Dementia is set to be the 21st century's biggest killer. But awareness and understanding remains low and many families are facing it alone. That’s why, during the Week, we want everyone to come together and take action. By uniting, we can raise awareness, offer help & understanding and improve care. You can find more information on the Alzheimer's Society website.
To mark Dementia Awareness Week, Four Seasons Health Care is hosting four guest blogs from our team of dementia experts.
Our first blog comes from Teresa Baldwin, Dementia Project Facilitator, on raising awareness about dementia in care homes:
To support Four Seasons Health Care (FSHC) to raise awareness about dementia within and outside of the organisation we have produced a short face to face learning session which we call Dementia Experience.
The aim of the experience is for participants to understand what it may feel like for a person living with dementia. We do this by creating a virtual experience – participants wear goggles that may be obscured in some way, they also wear headphones with background noise playing and they wear gloves. Once they have these items on we then ask them to complete simple tasks that any one of us may do every day, things like lacing shoes, putting on shirts, laying a table, playing cards or opening a packet of sweets.
This experience is usually done in small groups but we have done sessions for bigger audiences. Once the experience is completed, in usually no more than 10 minutes, we then reflect on the experience and this is the key part of the learning session. A facilitator will lead discussion and explore with the participants how they feel immediately after. This reflection enables the participants to explore their own feelings and it can be an emotional experience. Some participants have had real light bulb moments linking their own behaviour during the experience to people they support that live with dementia.
We encourage participants to think about how they have all behaved during the experience and how this behaviour may be similar to what they see from the people they support. As a facilitator I have seen a range of behaviours from participants – people can become very quiet and withdraw, they focus on their task and stop interacting with others, they can become very confrontational with others if they see others have taken what they need, they can sit down on the floor as they feel safer sitting down, I have seen people hoard items from the experience and become very territorial. What is universal from all the sessions I have seen is the profound effect this session has on people who participate.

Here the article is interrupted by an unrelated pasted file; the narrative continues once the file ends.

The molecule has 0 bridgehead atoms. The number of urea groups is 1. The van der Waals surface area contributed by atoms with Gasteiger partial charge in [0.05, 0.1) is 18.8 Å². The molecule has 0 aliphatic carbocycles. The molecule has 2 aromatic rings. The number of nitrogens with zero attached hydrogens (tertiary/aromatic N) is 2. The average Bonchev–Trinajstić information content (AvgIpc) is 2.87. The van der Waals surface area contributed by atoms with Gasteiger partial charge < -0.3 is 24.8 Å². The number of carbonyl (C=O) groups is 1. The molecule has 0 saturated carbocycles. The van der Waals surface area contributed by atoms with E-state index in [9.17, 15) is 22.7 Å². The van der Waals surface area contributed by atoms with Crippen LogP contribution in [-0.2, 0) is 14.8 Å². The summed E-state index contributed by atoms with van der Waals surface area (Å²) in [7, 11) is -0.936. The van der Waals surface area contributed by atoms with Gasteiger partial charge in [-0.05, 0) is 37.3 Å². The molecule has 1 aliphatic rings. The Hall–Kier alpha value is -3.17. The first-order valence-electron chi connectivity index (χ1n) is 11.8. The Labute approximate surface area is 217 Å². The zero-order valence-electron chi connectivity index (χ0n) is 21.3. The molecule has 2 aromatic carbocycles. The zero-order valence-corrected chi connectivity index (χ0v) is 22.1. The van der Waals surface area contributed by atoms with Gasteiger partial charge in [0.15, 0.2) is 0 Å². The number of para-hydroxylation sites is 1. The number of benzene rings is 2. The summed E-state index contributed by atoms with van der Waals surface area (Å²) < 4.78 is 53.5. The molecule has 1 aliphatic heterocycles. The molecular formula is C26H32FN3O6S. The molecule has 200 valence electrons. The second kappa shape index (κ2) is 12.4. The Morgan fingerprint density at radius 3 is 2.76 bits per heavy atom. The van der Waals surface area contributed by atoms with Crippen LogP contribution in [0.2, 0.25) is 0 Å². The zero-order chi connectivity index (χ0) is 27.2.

This experience has been shared with staff, senior management teams, central office staff teams, visiting professionals, community groups and even television presenters. We have taken the experience out to schools and colleges and encourage anyone and everyone to have a go. This experiential learning is the starting pillar on our Dementia Care Framework. The dementia experience supports our e learning module dementia awareness. All of the homes who complete the Dementia Care Framework have to ensure that every single member of staff completes that first e learning module and the dementia experience session. This includes the catering teams, the domestic teams, the nursing and care staff and the maintenance person. It includes the home manager and the regional supporting teams. We believe that this first step is the foundation to creating a better understanding of what dementia may feel like and furthermore how best to support the person living with dementia.
Date published: 15 September 2017
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